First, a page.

Mentoring and career counseling are widely available to women at Johnson & Johnson, thanks to its Women’s Leadership Initiative affinity group, with more than 100 chapters worldwide. New female MBAs and undergraduates who are interested in a career in finance, IT, human resources, procurement or global operations may enroll in the company’s leadership development programs. Multicultural women directors chosen for the company’s Crossing the Finish Line initiative learn how to advance their careers. One-fourth of the company’s senior managers and one-third of corporate executives are women. More than two-thirds of the executives running divisions with revenues of more than $1 billion are women.

At Kraft Foods, 44 percent of the executives with profit-and-loss responsibility are women. Female employees earned 46 percent of all recent promotions to manager, senior manager and corporate executive. Those who take on a new supply chain position receive coaching for the first three months -- and talented women at the associate manager level and above have opportunities to be mentored by senior executives. The company’s four-day Efficacy for Women program shows female employees how to make the most of their careers. Also offered: women’s conferences and a rotating assortment of educational sessions. All succession plans feature diversity objectives, including those around advancing women, and 10 percent of executives’ annual bonuses are connected to how well they fulfill these mandates.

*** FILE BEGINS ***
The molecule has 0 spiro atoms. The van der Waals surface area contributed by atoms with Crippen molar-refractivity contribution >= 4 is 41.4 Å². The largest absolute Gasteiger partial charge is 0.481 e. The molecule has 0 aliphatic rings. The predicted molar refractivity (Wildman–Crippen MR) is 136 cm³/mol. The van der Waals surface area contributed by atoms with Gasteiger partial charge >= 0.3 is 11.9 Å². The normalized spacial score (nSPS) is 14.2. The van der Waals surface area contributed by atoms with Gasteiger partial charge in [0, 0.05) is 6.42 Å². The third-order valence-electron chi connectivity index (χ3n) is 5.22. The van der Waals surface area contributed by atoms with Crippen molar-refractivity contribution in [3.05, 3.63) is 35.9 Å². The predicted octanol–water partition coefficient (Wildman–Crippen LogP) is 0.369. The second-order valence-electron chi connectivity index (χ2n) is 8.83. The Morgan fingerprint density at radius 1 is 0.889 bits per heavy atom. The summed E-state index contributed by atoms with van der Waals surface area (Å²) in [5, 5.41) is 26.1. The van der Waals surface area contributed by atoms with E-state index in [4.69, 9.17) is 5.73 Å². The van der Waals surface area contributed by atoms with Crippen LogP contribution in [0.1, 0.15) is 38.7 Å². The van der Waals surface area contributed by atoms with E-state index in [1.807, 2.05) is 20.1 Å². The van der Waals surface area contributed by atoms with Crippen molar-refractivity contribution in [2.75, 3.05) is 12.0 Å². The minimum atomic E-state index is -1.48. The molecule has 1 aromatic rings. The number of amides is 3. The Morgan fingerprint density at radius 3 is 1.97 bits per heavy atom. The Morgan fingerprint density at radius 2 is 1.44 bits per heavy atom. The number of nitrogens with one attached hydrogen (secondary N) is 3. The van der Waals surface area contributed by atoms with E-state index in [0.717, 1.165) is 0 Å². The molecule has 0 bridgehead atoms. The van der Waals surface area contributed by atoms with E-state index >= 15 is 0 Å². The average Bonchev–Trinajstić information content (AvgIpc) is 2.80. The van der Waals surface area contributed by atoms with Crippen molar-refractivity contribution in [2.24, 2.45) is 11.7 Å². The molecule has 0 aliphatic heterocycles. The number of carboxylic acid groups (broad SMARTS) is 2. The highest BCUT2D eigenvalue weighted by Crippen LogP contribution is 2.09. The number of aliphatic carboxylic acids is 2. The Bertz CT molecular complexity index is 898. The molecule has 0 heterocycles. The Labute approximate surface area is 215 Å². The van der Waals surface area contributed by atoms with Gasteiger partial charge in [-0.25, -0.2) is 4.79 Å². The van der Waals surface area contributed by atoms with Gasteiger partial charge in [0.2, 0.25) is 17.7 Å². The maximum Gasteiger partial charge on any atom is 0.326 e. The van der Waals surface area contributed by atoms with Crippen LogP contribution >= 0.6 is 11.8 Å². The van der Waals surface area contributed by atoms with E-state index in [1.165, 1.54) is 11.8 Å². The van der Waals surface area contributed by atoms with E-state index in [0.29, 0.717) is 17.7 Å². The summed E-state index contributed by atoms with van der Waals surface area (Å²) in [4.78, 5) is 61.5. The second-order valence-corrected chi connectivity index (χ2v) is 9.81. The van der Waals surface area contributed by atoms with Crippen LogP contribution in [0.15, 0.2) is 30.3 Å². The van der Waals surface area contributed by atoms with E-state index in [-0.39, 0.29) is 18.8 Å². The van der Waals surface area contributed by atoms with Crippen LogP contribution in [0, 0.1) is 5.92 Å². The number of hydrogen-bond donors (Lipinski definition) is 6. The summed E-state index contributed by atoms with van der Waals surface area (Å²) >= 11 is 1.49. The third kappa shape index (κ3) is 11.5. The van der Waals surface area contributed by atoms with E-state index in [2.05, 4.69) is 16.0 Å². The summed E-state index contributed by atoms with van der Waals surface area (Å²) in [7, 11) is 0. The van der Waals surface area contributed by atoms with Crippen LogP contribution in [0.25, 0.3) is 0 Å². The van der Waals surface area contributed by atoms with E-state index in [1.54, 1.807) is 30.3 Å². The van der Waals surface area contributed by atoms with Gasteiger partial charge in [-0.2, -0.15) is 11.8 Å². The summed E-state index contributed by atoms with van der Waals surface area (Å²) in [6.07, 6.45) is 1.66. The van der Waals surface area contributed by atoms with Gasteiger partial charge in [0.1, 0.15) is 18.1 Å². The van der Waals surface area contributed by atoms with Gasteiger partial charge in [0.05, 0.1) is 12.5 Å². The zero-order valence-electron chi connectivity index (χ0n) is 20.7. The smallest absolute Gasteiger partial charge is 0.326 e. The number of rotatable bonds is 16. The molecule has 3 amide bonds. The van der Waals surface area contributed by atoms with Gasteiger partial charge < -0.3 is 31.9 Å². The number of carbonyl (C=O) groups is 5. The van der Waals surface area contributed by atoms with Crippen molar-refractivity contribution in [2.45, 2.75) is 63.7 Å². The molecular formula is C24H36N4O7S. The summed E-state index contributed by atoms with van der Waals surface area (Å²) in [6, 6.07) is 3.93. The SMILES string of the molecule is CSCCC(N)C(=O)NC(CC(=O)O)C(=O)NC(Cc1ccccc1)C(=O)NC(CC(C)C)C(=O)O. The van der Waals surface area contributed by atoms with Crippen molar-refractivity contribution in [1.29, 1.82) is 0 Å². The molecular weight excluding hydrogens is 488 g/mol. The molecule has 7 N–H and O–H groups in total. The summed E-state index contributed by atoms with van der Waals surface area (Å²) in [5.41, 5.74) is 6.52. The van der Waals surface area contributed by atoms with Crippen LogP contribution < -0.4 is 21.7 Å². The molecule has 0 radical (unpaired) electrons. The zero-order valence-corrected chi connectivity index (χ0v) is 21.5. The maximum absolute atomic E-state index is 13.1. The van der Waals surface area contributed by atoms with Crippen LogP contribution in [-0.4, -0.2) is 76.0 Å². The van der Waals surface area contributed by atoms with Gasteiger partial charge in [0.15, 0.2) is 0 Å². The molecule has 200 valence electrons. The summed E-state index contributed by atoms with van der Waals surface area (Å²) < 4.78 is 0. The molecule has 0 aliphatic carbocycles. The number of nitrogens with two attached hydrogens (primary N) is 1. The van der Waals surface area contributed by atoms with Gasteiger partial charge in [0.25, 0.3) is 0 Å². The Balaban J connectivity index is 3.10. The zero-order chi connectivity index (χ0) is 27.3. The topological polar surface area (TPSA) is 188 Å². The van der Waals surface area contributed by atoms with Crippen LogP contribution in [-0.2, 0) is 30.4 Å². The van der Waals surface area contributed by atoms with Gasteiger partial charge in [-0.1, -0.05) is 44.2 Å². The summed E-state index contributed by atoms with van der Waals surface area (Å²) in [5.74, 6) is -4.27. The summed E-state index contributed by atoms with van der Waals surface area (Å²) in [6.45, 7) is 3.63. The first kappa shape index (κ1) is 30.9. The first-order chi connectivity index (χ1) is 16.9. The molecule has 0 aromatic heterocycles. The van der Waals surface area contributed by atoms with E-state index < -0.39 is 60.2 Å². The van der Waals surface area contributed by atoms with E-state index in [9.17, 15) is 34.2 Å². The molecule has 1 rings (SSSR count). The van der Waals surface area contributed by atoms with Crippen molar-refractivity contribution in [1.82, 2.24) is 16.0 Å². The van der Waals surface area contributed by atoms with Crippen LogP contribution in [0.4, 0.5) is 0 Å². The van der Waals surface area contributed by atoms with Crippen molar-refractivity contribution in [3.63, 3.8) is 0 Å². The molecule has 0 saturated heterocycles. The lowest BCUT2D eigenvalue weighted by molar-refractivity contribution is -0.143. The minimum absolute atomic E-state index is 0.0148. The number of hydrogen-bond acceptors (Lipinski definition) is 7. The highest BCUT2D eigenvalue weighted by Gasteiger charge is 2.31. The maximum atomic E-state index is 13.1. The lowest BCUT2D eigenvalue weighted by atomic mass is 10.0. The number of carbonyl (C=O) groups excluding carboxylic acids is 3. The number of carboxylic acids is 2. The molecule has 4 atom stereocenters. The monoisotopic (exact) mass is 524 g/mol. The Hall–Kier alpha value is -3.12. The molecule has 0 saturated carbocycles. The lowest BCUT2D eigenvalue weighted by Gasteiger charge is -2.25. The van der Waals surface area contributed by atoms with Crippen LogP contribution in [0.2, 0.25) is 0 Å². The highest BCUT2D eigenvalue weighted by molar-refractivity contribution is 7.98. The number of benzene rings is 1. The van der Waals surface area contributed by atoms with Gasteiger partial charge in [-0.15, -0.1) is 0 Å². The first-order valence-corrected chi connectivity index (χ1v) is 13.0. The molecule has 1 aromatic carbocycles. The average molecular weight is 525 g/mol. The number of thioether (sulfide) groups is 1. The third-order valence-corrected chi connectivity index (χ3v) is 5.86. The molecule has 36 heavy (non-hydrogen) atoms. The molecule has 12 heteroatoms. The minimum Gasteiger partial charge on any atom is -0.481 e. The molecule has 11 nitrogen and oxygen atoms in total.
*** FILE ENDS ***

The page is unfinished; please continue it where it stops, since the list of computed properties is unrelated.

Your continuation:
Long-term succession planning helps women rise to leadership roles at Procter & Gamble. Management works to keep its most promising talent in the pipeline; high-potential women from middle management on are given increasingly large assignments that include profit-and-loss responsibility. According to recent company data, 35 percent of those being actively considered within the company’s succession planning process are women. Procter & Gamble recently named five global directors to its Corporate Women’s Leadership Team, broadening its ability to support female employees. More than one-third of its senior managers and 28 percent of its corporate executives are women.

Valassis is a first-time member of the NAFE Top 50 list. The company’s workforce is more than half women; women make up 32 percent of corporate executive and 30 percent of senior manager ranks. The company’s High-Potential Mentor program grants 26 female and multicultural managers and directors an opportunity to learn from vice presidents and officers, including the CEO, to increase their readiness for executive roles. One-third of the company’s top 10 percent earners are women.

At Walmart, the President’s Global Council of Women Leaders, run by 14 female officers, creates opportunities for women companywide. Employees participating in the Business Leadership Series are given cross-function assignments, while those taking part in the Global Leadership Institute receive personalized coaching. Female executives may take part in the mentoring program or, in some cases, receive guidance from the 100-plus members of the Women’s Officer Caucus. More than one-third of Walmart’s senior managers and 57 percent of its top 10 percent earners are women.